Horatio

Horatio
[Photo by Jacquelyn Griffin)

Wednesday, November 11, 2015

A Doctor's Defining Moment



I know that writing about an episode of Doctor Who on Veteran's Day may seem a bit flip, but The Zygon Inversion has some important things to say about war, and the costs it exacts--costs that, in my lifetime, are normally borne by the veterans and their families and friends. The rest of us let them bear that burden for us. So, tangentially, the episode relates to the day.

I think this is one of the defining moments of Peter Capaldi's time as the Doctor, however long his run may be--and I hope for a long run, with this level of quality. That's because this speech is one that only Capaldi could do. Oh, we've seen moments last season and this that called on his talent--a flash of Malcolm Tucker in Time Heist, the epic speech in "Flatline", the reaction to Clara's betrayal of him in Dark Water, his searing encounters with Julian Bleach's Davros--but this is the first time Capaldi had to leave it all on the field. This is the first time they've called on the man who played Randall Brown, or Dr. Pete in The Field of Blood:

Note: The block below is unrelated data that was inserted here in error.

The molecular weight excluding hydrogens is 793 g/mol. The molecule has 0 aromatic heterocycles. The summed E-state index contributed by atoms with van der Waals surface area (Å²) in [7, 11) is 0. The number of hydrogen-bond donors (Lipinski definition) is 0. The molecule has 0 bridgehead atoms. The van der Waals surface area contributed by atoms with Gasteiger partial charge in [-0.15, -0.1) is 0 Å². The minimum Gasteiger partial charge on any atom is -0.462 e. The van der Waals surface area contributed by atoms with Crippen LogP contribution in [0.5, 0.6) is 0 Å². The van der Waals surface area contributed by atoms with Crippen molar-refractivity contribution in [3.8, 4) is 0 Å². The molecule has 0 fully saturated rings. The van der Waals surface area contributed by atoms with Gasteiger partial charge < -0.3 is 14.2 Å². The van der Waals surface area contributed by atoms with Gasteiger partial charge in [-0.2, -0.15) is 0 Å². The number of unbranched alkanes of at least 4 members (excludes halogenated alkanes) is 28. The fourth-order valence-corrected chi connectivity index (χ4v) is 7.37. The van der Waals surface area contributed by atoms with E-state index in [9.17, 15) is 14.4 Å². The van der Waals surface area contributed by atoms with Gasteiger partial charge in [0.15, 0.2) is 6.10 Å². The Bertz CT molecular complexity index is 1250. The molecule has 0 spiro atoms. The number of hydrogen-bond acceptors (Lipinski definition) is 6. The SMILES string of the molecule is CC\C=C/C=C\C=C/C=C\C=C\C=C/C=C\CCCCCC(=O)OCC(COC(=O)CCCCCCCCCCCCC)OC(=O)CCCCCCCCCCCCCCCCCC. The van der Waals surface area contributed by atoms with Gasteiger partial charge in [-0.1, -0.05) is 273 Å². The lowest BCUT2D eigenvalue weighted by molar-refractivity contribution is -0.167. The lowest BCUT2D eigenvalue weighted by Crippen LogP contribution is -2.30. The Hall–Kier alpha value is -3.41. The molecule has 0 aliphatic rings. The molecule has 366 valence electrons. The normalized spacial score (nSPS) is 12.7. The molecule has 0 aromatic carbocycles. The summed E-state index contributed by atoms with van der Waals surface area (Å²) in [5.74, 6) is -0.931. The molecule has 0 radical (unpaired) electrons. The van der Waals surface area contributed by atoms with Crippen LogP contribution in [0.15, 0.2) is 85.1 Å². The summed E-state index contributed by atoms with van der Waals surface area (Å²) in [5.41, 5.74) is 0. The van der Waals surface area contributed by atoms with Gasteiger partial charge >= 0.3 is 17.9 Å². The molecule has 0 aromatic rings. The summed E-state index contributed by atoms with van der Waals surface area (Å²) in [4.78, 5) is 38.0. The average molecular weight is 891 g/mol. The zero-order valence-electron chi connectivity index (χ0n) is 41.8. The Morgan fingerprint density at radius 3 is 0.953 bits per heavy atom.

But back to The Zygon Inversion. Watch it again Look how many efforts he makes to reach Bonnie and Kate--he mocks them, American huckster-style, he roars, he pleads (sounding for a moment like Sylvester McCoy trying to reason with the Master in Survival), he shares his own pain and self-loathing--and here we get a flash of Tucker again--not the "Iago with a Blackberry" we all laugh with or at, but the exhausted, drained man, who denounces the hypocrisy of the system that served him up as a scapegoat in just the same way he has served so many others.

Without any disrespect for the remarkable actors who have played the Doctor, this scene is written for Capaldi's range, his passion, his fire--and his weariness. I genuinely cannot see any other actor who ever played the part doing this speech anywhere near as well.

And I want more of this. The Capaldi Era is in full swing now; he, Moffat, Peter Harness--and, let's add, Jenna Coleman and Jemma Redgrave--have raised the bar very high indeed.

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